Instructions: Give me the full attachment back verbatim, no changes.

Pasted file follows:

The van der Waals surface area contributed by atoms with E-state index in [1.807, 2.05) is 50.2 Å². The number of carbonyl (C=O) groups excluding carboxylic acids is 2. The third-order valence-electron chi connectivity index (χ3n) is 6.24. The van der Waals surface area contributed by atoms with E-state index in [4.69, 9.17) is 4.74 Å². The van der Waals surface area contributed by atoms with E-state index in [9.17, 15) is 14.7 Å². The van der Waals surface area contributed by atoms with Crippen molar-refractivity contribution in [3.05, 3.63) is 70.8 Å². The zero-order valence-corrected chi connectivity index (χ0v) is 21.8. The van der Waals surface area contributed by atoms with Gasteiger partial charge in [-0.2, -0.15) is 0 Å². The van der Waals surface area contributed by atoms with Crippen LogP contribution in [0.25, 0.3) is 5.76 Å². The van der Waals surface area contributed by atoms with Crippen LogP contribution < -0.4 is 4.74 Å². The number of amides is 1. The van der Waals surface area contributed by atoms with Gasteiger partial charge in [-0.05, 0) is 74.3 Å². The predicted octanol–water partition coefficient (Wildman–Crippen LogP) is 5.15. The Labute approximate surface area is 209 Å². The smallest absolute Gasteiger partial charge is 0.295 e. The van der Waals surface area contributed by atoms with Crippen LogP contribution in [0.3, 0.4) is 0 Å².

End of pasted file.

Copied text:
The van der Waals surface area contributed by atoms with E-state index in [1.807, 2.05) is 50.2 Å². The number of carbonyl (C=O) groups excluding carboxylic acids is 2. The third-order valence-electron chi connectivity index (χ3n) is 6.24. The van der Waals surface area contributed by atoms with E-state index in [4.69, 9.17) is 4.74 Å². The van der Waals surface area contributed by atoms with E-state index in [9.17, 15) is 14.7 Å². The van der Waals surface area contributed by atoms with Crippen molar-refractivity contribution in [3.05, 3.63) is 70.8 Å². The zero-order valence-corrected chi connectivity index (χ0v) is 21.8. The van der Waals surface area contributed by atoms with Gasteiger partial charge in [-0.2, -0.15) is 0 Å². The van der Waals surface area contributed by atoms with Crippen LogP contribution in [0.25, 0.3) is 5.76 Å². The van der Waals surface area contributed by atoms with Crippen LogP contribution < -0.4 is 4.74 Å². The number of amides is 1. The van der Waals surface area contributed by atoms with Gasteiger partial charge in [-0.05, 0) is 74.3 Å². The predicted octanol–water partition coefficient (Wildman–Crippen LogP) is 5.15. The Labute approximate surface area is 209 Å². The smallest absolute Gasteiger partial charge is 0.295 e. The van der Waals surface area contributed by atoms with Crippen LogP contribution in [0.3, 0.4) is 0 Å².